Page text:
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dc.contributor.authorKistler, Loganen
dc.contributor.authorNewsom, Lee Aen
dc.contributor.authorRyan, Timothy Men
dc.contributor.authorClarke, Andrewen
dc.contributor.authorSmith, Bruce Den
dc.contributor.authorPerry, George Hen
dc.date.accessioned2015-12-18T15:38:08Z
dc.date.available2015-12-18T15:38:08Z
dc.date.issued2015-11-16en
dc.identifier.citationProceedings of the National Academy of Sciences 2015, 112(49): 15107–15112. doi:10.1073/pnas.1516109112en
dc.identifier.issn0027-8424
dc.identifier.urihttps://www.repository.cam.ac.uk/handle/1810/253045
dc.description.abstractThe genus Cucurbita (squashes, pumpkins, gourds) contains numerous domesticated lineages with ancient New World origins. It was broadly distributed in the past but has declined to the point that several of the crops’ progenitor species are scarce or unknown in the wild. We hypothesize that Holocene ecological shifts and megafaunal extinctions severely impacted wild Cucurbita, whereas their domestic counterparts adapted to changing conditions via symbiosis with human cultivators. First, we used high-throughput sequencing to analyze complete plastid genomes of 91 total Cucurbita samples, comprising ancient (n = 19), modern wild (n = 30), and modern domestic (n = 42) taxa. This analysis demonstrates independent domestication in eastern North America, evidence of a previously unknown pathway to domestication in northeastern Mexico, and broad archaeological distributions of taxa currently unknown in the wild. Further, sequence similarity between distant wild populations suggests recent fragmentation. Collectively, these results point to wild-type declines coinciding with widespread domestication. Second, we hypothesize that the disappearance of large herbivores struck a critical ecological blow against wild Cucurbita, and we take initial steps to consider this hypothesis through cross-mammal analyses of bitter taste receptor gene repertoires. Directly, megafauna consumed Cucurbita fruits and dispersed their seeds; wild Cucurbita were likely left without mutualistic dispersal partners in the Holocene because they are unpalatable to smaller surviving mammals with more bitter taste receptor genes. Indirectly, megafauna maintained mosaic-like landscapes ideal for Cucurbita, and vegetative changes following the megafaunal extinctions likely crowded out their disturbed-ground niche. Thus, anthropogenic landscapes provided favorable growth habitats and willing dispersal partners in the wake of ecological upheaval.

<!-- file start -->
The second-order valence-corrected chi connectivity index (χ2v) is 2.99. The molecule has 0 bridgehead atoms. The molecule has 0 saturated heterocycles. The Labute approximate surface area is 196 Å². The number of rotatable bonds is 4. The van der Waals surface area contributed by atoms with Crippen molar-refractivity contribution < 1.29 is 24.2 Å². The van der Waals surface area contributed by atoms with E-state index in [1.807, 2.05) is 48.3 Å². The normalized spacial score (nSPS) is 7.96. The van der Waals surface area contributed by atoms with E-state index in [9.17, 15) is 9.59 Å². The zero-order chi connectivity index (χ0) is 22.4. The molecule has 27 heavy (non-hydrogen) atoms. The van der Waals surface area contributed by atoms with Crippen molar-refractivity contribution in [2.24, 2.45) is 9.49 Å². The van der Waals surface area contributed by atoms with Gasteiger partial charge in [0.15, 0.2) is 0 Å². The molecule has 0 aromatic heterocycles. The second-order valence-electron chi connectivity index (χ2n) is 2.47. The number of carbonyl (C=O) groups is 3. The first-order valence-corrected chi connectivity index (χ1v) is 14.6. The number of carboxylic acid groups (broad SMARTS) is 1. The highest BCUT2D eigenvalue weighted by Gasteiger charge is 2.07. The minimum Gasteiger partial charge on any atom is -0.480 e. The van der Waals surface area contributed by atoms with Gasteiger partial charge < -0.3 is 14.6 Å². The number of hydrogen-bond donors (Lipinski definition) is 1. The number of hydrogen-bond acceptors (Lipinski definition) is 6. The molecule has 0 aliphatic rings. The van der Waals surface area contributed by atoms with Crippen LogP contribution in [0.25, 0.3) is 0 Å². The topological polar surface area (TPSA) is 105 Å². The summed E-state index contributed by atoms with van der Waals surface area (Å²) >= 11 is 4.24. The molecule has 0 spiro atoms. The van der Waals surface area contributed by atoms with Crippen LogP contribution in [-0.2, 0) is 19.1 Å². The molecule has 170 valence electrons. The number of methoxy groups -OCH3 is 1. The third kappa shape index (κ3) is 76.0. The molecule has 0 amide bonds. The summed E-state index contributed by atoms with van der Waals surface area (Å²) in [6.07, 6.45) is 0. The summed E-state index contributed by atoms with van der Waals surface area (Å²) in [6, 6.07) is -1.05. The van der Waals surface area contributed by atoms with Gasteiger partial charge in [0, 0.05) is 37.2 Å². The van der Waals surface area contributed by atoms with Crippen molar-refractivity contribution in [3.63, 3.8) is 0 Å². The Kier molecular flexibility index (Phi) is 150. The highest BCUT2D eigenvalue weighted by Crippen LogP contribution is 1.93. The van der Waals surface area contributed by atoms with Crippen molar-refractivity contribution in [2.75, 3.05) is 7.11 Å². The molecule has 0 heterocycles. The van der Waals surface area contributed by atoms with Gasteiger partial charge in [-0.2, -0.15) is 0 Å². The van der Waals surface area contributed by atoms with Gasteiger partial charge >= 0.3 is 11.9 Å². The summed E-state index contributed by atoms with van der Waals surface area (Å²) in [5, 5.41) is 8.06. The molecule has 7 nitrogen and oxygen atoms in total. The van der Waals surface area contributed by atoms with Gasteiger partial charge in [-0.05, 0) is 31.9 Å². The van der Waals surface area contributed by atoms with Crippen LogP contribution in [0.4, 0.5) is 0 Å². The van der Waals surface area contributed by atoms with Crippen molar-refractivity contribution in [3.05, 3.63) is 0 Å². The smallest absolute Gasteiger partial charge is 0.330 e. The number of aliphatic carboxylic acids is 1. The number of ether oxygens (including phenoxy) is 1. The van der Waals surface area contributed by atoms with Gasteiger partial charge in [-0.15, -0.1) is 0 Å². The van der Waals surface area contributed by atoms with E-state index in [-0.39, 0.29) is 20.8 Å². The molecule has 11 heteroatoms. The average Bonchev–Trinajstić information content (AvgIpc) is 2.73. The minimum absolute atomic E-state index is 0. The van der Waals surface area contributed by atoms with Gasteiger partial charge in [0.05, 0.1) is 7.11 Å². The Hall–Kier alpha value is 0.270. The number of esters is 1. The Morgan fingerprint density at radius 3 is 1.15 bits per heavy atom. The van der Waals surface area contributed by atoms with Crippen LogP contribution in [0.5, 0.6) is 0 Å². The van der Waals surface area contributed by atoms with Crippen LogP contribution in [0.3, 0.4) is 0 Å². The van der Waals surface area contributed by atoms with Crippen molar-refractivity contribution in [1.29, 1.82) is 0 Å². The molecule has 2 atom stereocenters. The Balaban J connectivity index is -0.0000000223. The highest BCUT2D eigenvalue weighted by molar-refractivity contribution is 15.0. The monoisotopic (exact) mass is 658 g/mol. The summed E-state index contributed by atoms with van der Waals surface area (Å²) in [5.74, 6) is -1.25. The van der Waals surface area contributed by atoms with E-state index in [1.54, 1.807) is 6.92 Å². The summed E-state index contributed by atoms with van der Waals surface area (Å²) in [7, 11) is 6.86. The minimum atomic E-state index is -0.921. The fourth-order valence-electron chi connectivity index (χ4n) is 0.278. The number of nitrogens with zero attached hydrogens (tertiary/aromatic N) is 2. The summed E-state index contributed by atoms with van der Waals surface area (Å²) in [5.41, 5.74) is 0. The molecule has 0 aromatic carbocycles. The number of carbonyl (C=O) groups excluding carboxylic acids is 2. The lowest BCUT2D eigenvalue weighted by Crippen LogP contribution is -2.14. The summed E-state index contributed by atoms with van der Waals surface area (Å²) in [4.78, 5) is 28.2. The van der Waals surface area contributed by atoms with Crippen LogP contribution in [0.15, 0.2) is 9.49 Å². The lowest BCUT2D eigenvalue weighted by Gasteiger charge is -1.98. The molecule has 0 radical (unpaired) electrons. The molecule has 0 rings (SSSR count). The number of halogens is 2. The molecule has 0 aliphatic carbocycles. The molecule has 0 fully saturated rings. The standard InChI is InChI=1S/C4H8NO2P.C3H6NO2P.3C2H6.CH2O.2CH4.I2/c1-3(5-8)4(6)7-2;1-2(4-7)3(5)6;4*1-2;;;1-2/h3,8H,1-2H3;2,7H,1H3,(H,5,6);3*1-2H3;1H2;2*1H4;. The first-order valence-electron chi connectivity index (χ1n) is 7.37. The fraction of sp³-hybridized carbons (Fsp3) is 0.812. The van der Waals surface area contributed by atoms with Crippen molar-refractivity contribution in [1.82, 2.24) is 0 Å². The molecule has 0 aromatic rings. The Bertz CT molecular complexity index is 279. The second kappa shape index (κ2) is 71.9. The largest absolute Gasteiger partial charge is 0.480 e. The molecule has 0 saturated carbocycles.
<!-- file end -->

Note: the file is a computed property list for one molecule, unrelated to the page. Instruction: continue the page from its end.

dc.description.sponsorshipResearch was supported by The Pennsylvania State University Huck Institutes of the Life Sciences and College of the Liberal Arts (G.H.P.), Wenner–Gren post-PhD Research Grant 8770 and Natural Environment Research Council Independent Research Fellowship NE/L012030/1 (to L.K.), and the Smithsonian Institution (B.D.S.). Instrumentation was funded by the National Science Foundation through Grant OCI–0821527.
dc.languageEnglishen
dc.language.isoenen
dc.publisherPNAS
dc.subjectevolutionary ecologyen
dc.subjectsensory ecologyen
dc.subjectTAS2R genesen
dc.subjectancient DNAen
dc.subjectarchaeogenomicsen
dc.titleGourds and squashes (Cucurbita spp.) adapted to megafaunal extinction and ecological anachronism through domesticationen
dc.typeArticle
dc.description.versionThis is the author accepted manuscript. The final version is available from PNAS via http://dx.doi.org/10.1073/pnas.1516109112en
prism.endingPage15112
prism.publicationDate2015en
prism.publicationNameProceedings of the National Academy of Sciencesen
prism.startingPage15107
prism.volume112en
dc.rioxxterms.funderNERC
dc.rioxxterms.projectidNE/L012030/1
rioxxterms.versionofrecord10.1073/pnas.1516109112en
rioxxterms.licenseref.urihttp://www.rioxx.net/licenses/all-rights-reserveden
rioxxterms.licenseref.startdate2015-11-16en
dc.contributor.orcidClarke, Andrew [0000-0003-2293-1423]
dc.identifier.eissn1091-6490
rioxxterms.typeJournal Article/Reviewen
rioxxterms.freetoread.startdate2016-05-16


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